10 [Completely Normal] Parenthood Revelations

After welcoming our third daughter into the world and grappling with how to survive with three girls under the age of three, I looked in the mirror and realized I may have lost my mind.


Feeling crazy is part of parenthood, and feeling crazy isn't the only side effect...
Real Life Parenting
1. You seriously contemplate placing toothpicks in your eyelids to hold them open. I mean, come on. They can't hurt worse than the permanent burning sensation from sleep deprivation, right?

2. You find yourself swaying to and fro while fueling up your minivan at the gas pump. Without your baby. It's a reflex, okay?

3. You find yourself in a fiery political debate on Facebook at 2 a.m. because your third cousin-once-removed just posted jibberish about Donald Trump. So why not engage in a comment-war during your baby's feeding session while the rest of the world is sleeping? It's not like you like her anyway (your cousin, that is; of course you like your baby.).

4. You think about Google-searching, "Where to purchase caffeine IV." Okay, maybe you actually do search for it after pulling your 238th all-nighter. Totally normal.

5. You learn how to do everything one-handed. And I mean everything. From taking out the trash to eating spaghetti to tying your freaking shoes. You might has well consider yourself one-handed for the rest of your life, or at least until your baby doesn't shriek every time you set her down.

6. You have spit up on your shoulder. Poop on your shirt. Remnants of your breakfast cereal in your hair. And you go out in public anyway. Because let's face it -- functioning among the living -- even if it is merely running to the store to get another jumbo pack of Pampers -- is an accomplishment in and of itself. No one says you have to look or smell good in public, right? Just ignore those teens snickering in the corner snap-chatting how ridiculous those crushed Cheerios look on your butt.

7. You create substitutes for swear words. "Holy Bejesus" has a nice ring to it. Especially after you realize you've just spent the past 20-minutes folding a pile of laundry that was NEVER WASHED IN THE FIRST PLACE.

8. Your iPhone storage is always "almost full." You know all the pictures you take every time your baby breathes, sneezes, yawns, sleeps, pouts, blinks or moves? Yeh. Your phone hates you for it. And you're too damn tired to go through and back 'em up, so you keep ignoring that pesky warning until you literally have no storage left to take another photo and you're faced head-on with the daunting task of picture-sorting instead of capturing your baby's first smile (not saying this has ever happened before or anything...).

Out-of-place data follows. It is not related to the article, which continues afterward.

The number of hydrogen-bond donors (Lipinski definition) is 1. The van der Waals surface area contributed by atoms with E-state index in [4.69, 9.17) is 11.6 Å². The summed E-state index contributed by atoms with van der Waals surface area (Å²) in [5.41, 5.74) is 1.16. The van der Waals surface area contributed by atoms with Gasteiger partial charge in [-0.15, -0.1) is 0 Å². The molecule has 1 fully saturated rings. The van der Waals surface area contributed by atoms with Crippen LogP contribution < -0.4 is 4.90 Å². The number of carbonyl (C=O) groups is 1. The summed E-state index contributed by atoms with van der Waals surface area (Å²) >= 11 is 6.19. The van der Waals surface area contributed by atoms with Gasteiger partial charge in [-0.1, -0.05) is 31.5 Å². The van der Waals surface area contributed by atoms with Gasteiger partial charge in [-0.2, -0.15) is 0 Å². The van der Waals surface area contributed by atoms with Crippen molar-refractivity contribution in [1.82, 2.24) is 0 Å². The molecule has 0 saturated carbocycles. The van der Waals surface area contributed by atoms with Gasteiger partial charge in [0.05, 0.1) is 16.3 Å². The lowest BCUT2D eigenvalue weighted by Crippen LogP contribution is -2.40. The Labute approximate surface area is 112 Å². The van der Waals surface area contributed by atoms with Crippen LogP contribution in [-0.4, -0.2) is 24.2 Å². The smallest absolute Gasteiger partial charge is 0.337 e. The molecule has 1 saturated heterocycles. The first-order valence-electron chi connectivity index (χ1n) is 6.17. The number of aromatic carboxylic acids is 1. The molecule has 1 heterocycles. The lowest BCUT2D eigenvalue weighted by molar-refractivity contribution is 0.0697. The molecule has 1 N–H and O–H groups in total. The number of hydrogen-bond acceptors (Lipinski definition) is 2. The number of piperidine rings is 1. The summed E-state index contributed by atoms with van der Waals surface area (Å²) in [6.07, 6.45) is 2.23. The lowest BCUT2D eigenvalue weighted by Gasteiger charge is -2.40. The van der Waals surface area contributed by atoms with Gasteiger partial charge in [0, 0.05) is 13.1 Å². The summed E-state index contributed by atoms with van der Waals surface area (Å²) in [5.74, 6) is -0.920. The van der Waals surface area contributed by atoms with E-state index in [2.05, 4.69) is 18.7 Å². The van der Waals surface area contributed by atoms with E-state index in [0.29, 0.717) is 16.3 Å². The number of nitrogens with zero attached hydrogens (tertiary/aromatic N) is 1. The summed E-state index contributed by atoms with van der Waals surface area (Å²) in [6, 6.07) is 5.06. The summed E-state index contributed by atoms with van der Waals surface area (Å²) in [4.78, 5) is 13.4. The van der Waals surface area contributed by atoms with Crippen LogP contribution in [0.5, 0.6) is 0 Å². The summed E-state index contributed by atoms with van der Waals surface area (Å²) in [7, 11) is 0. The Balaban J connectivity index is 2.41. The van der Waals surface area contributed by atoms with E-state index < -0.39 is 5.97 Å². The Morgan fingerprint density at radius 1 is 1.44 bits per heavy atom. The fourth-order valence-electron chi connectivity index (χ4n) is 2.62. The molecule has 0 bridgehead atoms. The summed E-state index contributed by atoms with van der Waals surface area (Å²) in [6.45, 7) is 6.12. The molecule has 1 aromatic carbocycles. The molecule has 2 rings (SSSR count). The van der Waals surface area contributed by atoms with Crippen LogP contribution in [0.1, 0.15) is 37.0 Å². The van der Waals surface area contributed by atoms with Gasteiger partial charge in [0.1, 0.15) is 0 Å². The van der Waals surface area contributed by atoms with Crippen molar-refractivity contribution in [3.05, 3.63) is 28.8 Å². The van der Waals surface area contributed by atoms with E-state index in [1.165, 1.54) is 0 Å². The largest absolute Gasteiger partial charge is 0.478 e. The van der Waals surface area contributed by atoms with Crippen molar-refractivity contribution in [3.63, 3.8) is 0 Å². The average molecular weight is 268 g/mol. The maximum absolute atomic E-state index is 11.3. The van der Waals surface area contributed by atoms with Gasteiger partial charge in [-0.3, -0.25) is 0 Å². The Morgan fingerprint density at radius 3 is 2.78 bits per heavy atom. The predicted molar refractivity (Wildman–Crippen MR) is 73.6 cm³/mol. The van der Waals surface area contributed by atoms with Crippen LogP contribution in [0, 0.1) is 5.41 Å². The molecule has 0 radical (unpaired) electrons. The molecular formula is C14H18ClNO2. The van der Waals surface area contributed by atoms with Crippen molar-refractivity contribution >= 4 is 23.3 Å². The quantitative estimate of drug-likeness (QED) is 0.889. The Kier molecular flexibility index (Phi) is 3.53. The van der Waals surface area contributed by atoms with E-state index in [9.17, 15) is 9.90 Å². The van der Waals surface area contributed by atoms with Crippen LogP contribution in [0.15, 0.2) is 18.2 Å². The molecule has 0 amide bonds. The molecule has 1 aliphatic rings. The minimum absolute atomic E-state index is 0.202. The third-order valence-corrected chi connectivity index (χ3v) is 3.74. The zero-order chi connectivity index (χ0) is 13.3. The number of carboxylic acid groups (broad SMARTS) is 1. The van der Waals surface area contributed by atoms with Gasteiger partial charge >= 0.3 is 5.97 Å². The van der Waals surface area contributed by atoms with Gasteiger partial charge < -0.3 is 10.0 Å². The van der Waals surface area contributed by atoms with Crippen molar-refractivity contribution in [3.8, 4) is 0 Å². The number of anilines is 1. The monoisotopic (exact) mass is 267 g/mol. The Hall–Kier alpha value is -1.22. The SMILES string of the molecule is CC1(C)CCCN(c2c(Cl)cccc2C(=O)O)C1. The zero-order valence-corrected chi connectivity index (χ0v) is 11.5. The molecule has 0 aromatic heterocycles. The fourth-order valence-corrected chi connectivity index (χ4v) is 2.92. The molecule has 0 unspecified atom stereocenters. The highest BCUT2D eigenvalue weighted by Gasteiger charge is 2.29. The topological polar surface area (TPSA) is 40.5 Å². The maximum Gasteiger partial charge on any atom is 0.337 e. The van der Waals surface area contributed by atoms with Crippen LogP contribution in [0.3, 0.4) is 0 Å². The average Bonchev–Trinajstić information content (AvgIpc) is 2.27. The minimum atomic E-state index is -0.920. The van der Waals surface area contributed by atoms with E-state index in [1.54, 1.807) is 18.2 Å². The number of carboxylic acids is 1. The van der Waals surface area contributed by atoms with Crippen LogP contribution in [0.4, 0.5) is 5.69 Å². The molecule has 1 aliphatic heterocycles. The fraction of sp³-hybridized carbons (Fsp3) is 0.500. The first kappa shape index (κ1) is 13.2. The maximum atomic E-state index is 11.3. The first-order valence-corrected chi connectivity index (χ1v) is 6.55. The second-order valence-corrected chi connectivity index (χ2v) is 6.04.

8. You accept the fact you'll never eat a hot meal again. Ever. And hot coffee? Forget it. You'll learn to love lukewarm coffee. And you'll consider it a good day if you have time to nuke it in the microwave and drink it before it's cold again. (See also: #4)

9. You've memorized the 1 a.m. infomercials. And you legitimately wonder if that PooTrap harness would actually work on your dog. Don't know what a PooTrap is? Google it, and tell me you're not wondering the same.

10.You weigh out the pros and cons of your midnight snack based on noise decibels and starvation: How loud is that bag of chocolate-covered peanut butter pretzels to open, grab and inhale? And is that risk worth the sweet reward? Or perhaps the sweetest (and quietest) reward is sleeping when that precious baby does...which we all know is pretty much impossible. But don't get me started on THAT parenting revelation.
Related content:
Lullaby + Good-Freaking-Night
3 Under 3


Cookie Salad

Cookie Salad Recipe
This is one of my all-time favorite recipes -- perfect for summer BBQs and picnics!

2 Cups Buttermilk
16 oz. Cool Whip
2 Packages Instant Vanilla Pudding
2 Cans Mandarin Oranges (drained)
10 Shortbread Cookies (crushed)

Mix all ingredients together. Top with additional crushed shortbread cookies if desired. Serve chilled.


The iPhone Photo Taken by a Stranger

There are a million reasons I should could delete this picture from my iPhone.
My hair looks whack (I barely had time to spray in some dry shampoo). And my thighs? HELLO. Also I'm pretty sure Kendra is in meltdown mode because I took her sippy cup after she kept chucking it onto the sidewalk. And Olivia? Don't mind her. She's just staring down a goose we passed to make sure it's not coming after her package of strawberry fruit snacks.

But I love this picture.

I love it because it's real. It's not posed. And it's an accurate representation of what life looks like for us.

It's not perfect, but it's us. 

And it was taken by a stranger.

It was a typical afternoon pushing 45-pounds of toddlers in a double-stroller with a 7-pound baby snuggled comfortably in my Solly wrap.

Except this day, I squatted in the middle of the bike trail to take a selfie. 

You see, during the week while my husband is at work, I'll occasionally text him a selfie of us [half joking but sometimes kinda serious] with a caption, "Still alive," or, "Send wine." He knows that while this whole three-kids-under-three is a fun gig, it's also exhausting and challenging and demanding. 

This selfie-snapping was different though because as I bent down to take it, there was a woman jogging in the distance. 

When she passed me on the trail, she slowed down. Then she stopped and turned around. 

"Do you want me to take your picture?" she asked as she caught her breath. 

She had seen my rather pathetic attempts at a selfie just moments earlier.